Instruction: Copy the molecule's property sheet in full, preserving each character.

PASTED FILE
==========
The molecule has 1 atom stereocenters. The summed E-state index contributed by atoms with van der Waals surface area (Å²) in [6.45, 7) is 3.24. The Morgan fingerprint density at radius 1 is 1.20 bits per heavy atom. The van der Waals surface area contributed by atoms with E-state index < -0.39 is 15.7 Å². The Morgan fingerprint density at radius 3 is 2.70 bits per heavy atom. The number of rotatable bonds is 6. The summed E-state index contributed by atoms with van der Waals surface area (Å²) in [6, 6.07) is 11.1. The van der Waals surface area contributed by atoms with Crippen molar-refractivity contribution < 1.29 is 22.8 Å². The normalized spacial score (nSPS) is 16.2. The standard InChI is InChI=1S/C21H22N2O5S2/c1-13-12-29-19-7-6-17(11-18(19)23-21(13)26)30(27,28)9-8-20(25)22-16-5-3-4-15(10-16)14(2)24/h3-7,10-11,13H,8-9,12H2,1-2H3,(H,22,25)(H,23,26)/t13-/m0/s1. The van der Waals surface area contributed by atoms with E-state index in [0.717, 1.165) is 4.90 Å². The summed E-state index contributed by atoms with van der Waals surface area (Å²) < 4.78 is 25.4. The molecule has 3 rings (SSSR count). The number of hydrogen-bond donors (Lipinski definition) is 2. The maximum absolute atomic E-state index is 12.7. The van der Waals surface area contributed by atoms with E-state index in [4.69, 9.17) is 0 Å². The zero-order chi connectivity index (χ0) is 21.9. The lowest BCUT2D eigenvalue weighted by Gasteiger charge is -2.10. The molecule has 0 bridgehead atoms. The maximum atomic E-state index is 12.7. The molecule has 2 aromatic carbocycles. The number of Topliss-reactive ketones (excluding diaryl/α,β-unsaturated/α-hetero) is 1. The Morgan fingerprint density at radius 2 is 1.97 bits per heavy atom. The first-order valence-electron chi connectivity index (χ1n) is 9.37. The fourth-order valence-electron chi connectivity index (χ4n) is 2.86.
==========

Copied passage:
The molecule has 1 atom stereocenters. The summed E-state index contributed by atoms with van der Waals surface area (Å²) in [6.45, 7) is 3.24. The Morgan fingerprint density at radius 1 is 1.20 bits per heavy atom. The van der Waals surface area contributed by atoms with E-state index < -0.39 is 15.7 Å². The Morgan fingerprint density at radius 3 is 2.70 bits per heavy atom. The number of rotatable bonds is 6. The summed E-state index contributed by atoms with van der Waals surface area (Å²) in [6, 6.07) is 11.1. The van der Waals surface area contributed by atoms with Crippen molar-refractivity contribution < 1.29 is 22.8 Å². The normalized spacial score (nSPS) is 16.2. The standard InChI is InChI=1S/C21H22N2O5S2/c1-13-12-29-19-7-6-17(11-18(19)23-21(13)26)30(27,28)9-8-20(25)22-16-5-3-4-15(10-16)14(2)24/h3-7,10-11,13H,8-9,12H2,1-2H3,(H,22,25)(H,23,26)/t13-/m0/s1. The van der Waals surface area contributed by atoms with E-state index in [0.717, 1.165) is 4.90 Å². The summed E-state index contributed by atoms with van der Waals surface area (Å²) < 4.78 is 25.4. The molecule has 3 rings (SSSR count). The number of hydrogen-bond donors (Lipinski definition) is 2. The maximum absolute atomic E-state index is 12.7. The van der Waals surface area contributed by atoms with E-state index in [4.69, 9.17) is 0 Å². The zero-order chi connectivity index (χ0) is 21.9. The lowest BCUT2D eigenvalue weighted by Gasteiger charge is -2.10. The molecule has 0 bridgehead atoms. The maximum atomic E-state index is 12.7. The molecule has 2 aromatic carbocycles. The number of Topliss-reactive ketones (excluding diaryl/α,β-unsaturated/α-hetero) is 1. The Morgan fingerprint density at radius 2 is 1.97 bits per heavy atom. The first-order valence-electron chi connectivity index (χ1n) is 9.37. The fourth-order valence-electron chi connectivity index (χ4n) is 2.86.